Christine INSTANTLY goes off about her Angel of Music theory and Raoul–a man with no concept of red flags–is like, ‘Oh, haha, you beautiful creep, I’m going to order the carriage and take you to dinner! We’re dating now!’
As soon as he’s gone, two very strange things happen: 1.) Christine changes into her best restaurant corset (Raoul is coming back, Christine, why are you in underwear?) and 2.) A mysterious hand locks Christine in her room under the pimp-tastic eye of Madame Giry:
We get some ominous shots of the opera house at night, where all the statues look sinister and the candles start sputtering out on their own.
VictorianMasculinity: Meanwhile, over in the giant boob warehouse
Douglas: I’m sorry, is the logic of this film asking us to believe that the Phantom has power over fire? Like he’s one of the Captain Planet kids?
The Phantom’s here, and he’s PISSED. Thus begins Douglas’s long night of repeating everything Gerard Butler says, but in a comedy Glaswegian accent.
He pulls Christine through her dressing room mirror (was he perving on Carlotta before, or …?) and we’re off with the THEME SONG OF THE FILM, written by a composer who lived to shred:
Victorian Masculinity: Bring on the weird Cocteau rip-off!
Except … this isn’t an enchanted opera house in the way Cocteau’s castle was supposed to be enchanted in the reality of La Belle et La Bete. So, I guess the Phantom just paid dozens of extras overtime to stick their arms through the wall. Hold your candelabrum higher, Kevin, your arm isn’t aligned!
I’m not going to lie to you: 2004 Gerard Butler is fine, and it’s not entirely because I first saw this film when I was going through puberty.
VictorianMasculinity: Good lord, no wonder Christine’s ‘sexually available eye shadow’ becomes more intense as the song goes on!
Inexplicably, there’s a horse! Which the Phantom puts Christine on for all of 10 feet, until they get to a boat.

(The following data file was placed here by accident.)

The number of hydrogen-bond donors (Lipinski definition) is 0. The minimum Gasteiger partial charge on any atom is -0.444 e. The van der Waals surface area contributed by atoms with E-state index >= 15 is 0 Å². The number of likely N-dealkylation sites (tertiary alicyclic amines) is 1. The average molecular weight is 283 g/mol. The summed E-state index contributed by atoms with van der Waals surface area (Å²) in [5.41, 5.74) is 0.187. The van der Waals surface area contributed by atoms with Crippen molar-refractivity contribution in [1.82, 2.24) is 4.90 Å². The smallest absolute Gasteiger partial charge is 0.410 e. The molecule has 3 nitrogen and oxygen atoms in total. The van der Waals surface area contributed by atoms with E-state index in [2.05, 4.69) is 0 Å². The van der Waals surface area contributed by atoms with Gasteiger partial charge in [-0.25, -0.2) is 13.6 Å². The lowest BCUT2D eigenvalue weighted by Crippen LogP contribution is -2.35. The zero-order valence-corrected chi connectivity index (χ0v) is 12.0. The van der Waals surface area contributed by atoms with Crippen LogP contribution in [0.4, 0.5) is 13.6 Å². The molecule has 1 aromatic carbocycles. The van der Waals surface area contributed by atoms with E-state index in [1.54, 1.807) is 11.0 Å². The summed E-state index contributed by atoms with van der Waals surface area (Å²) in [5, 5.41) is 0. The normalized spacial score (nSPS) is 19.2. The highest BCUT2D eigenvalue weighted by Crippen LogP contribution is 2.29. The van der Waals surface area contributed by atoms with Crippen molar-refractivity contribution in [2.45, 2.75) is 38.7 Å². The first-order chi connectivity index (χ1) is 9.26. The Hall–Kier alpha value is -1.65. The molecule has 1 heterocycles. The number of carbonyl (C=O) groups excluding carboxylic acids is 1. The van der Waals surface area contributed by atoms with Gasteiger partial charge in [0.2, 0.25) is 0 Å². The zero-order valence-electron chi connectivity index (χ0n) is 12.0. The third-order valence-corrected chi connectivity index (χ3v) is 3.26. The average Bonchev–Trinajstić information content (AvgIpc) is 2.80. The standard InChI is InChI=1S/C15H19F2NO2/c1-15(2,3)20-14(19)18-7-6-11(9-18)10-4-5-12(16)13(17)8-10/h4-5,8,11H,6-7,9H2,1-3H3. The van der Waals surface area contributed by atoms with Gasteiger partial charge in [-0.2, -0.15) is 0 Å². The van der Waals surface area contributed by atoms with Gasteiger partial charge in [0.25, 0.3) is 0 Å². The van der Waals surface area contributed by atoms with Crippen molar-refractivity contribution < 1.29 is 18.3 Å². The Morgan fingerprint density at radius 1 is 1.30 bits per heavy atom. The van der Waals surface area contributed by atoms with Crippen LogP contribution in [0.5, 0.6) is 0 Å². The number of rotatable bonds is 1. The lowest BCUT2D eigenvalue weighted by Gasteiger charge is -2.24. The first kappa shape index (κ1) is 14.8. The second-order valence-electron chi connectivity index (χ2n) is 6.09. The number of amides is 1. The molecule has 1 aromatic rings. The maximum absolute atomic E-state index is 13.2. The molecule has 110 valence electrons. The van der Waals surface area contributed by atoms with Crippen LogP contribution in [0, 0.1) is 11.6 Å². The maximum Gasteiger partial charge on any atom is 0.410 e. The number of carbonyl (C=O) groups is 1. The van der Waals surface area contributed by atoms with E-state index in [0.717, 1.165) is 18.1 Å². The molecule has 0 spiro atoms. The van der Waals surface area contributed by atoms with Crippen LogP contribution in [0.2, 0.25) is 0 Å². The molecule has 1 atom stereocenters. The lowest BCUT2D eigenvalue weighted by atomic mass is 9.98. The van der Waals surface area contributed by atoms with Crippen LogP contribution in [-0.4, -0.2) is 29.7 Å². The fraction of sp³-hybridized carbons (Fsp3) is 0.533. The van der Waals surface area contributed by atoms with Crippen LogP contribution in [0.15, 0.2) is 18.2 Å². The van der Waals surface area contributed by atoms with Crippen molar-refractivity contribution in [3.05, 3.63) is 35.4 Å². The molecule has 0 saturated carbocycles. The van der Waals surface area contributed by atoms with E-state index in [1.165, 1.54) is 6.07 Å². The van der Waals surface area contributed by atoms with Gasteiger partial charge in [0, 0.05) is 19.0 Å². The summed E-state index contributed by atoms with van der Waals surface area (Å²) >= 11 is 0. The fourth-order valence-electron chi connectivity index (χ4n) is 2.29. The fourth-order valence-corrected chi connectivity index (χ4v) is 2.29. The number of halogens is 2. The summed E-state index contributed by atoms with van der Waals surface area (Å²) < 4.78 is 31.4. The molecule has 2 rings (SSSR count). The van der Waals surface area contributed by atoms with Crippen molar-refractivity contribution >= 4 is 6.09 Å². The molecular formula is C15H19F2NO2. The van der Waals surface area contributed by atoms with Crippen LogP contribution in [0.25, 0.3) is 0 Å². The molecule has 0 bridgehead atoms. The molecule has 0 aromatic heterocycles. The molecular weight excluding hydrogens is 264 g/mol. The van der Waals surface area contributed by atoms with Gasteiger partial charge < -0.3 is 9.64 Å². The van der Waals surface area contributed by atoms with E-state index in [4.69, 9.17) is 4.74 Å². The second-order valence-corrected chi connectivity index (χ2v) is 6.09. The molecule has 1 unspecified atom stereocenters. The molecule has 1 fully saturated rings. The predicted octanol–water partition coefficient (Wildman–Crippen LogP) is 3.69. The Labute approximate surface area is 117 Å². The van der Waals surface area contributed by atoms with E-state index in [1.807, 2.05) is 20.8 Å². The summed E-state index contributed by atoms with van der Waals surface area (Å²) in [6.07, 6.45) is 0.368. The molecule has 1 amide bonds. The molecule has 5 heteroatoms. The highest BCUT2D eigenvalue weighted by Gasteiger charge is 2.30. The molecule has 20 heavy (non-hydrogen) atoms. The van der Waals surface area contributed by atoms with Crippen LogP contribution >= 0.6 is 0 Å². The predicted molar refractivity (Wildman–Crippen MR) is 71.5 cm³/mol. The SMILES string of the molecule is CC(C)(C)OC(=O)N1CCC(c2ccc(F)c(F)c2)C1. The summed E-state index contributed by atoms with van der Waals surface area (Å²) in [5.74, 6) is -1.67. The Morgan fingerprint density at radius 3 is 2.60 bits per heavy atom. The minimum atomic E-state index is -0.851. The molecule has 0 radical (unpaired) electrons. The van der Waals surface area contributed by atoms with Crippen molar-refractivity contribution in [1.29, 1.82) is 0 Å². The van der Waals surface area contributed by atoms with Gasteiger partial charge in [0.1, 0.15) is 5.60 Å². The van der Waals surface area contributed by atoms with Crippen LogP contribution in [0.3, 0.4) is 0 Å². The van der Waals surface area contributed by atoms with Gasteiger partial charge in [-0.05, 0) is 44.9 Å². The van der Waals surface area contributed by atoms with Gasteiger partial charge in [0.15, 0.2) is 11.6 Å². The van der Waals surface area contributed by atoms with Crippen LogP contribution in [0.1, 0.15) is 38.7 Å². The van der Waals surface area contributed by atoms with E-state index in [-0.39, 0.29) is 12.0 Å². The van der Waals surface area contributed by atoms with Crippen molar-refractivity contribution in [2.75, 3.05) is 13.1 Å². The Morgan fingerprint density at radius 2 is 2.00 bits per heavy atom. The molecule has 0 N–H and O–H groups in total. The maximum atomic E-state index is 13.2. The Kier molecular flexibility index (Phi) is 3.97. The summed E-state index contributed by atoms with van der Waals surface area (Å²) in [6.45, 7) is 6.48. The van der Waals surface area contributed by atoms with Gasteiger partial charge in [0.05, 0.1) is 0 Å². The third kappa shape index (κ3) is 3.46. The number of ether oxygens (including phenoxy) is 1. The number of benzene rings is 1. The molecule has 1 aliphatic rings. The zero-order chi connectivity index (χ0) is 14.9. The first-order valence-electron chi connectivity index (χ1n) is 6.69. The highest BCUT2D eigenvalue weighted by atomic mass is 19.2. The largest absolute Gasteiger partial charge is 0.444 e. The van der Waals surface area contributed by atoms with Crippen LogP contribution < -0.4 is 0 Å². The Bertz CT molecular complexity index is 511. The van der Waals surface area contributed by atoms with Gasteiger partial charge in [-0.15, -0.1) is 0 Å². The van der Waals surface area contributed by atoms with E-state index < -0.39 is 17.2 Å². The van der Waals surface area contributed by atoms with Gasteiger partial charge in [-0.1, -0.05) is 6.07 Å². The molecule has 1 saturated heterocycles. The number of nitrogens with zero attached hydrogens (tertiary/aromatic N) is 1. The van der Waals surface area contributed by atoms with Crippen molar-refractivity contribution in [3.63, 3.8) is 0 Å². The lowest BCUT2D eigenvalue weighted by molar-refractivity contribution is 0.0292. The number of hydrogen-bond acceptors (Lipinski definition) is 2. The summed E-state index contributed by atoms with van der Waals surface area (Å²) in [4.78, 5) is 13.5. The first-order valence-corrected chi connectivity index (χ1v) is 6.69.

Douglas: Does this journey end with a zip line straight into his bed?
We end up in his lair, which … look: he makes some bold decorating choices, let’s just go with that.
VictorianMasculinity: No one’s trimmed those candle wicks! This film is a feast of shit for all the senses.
At this point we had to take a break just to get away from the electric guitar.
Douglas: *sitting wearily back on the couch* Right, let’s get back to the mediocrity.
Then they immediately go into another song which is very innuendo-filled and very gropey:
The metaphor is so transparent it must be a metaphor for something else. It must be.
VictorianMasculinity: This is just a shit Dirty Dancing.
VictorianMasculinity: Is she just going to stare gormlessly at him this whole song? She’s not said anything to the Phantom. Politeness should dictate she says something and some point.
But alas, she does not. I’ll give this to her, no one does ‘blank stare’ quite like Emmy Rossum.
Then the Phantom shows Christine his weird little shrine to her, which includes some sort of unholy, uncanny valley life-sized Christine Wedding Barbie, and Christine does the first reasonable thing in the film: faint dead away at the sheer creepiness of it.
The Phantom carries her off to a weird bed:
Douglas: Auch, let me take you tae ma peacock! Also, ma bed’s shaped like a peacock!
And pulls some ugly-ass curtains down over her:
Douglas: Me girl’s done fainted. Looks like another night alone with me Irn Bru and me John Cocteau arms.
Meanwhile, in the ballerina dormitories, a stage hand named Joseph Buquet regales the girls with tales of the HIDEOUS Phantom and his evil magical lasso, using the opportunity to sexually harass some opera tarts.
Madame Giry shows up, gives him a well-deserved crack across the face, and says, ‘Really? Really? You want to piss off the dude who you know is dangerous and listens in on everything that happens in this opera house? KEEP YOUR HAND AT THE LEVEL OF YOUR EYES, or ya gonna get noosed.’
The next morning, Christine wakes up to the demonically possessed monkey and is like, ‘Da fuq happened?’
The Phantom is all, ‘Morning, how do you take your eggs? I can have one of the Cocteau arms whip you something up. Kevin makes a nice milkshake.’
Christine responds by ripping his mask off his face, because she’s a rude AF house guest:
The Phantom gets pissy and returns her to the opera house, where everyone is collectively losing their shit that the new star has disappeared. They’re more annoyed, however, that the Phantom has been hard at his letter-writing campaign, sending these dickish notes to everyone and their mother:
The Phantom is like, ‘Y’all, DID I FUCKING STUTTER? Here’s what’s going to go down: 1.) You’re going to stop casting Carlotta in anything, she sucks, 2.) Bitch better have my money, 3.) I’m going to keep ‘protecting’ Christine (with my penis) and Raoul can go fuck himself, 4.) This is my theatre and if you don’t follow my instructions I’m going to cram these notes so far inside your bodies that you’ll be coughing up wax for a week’.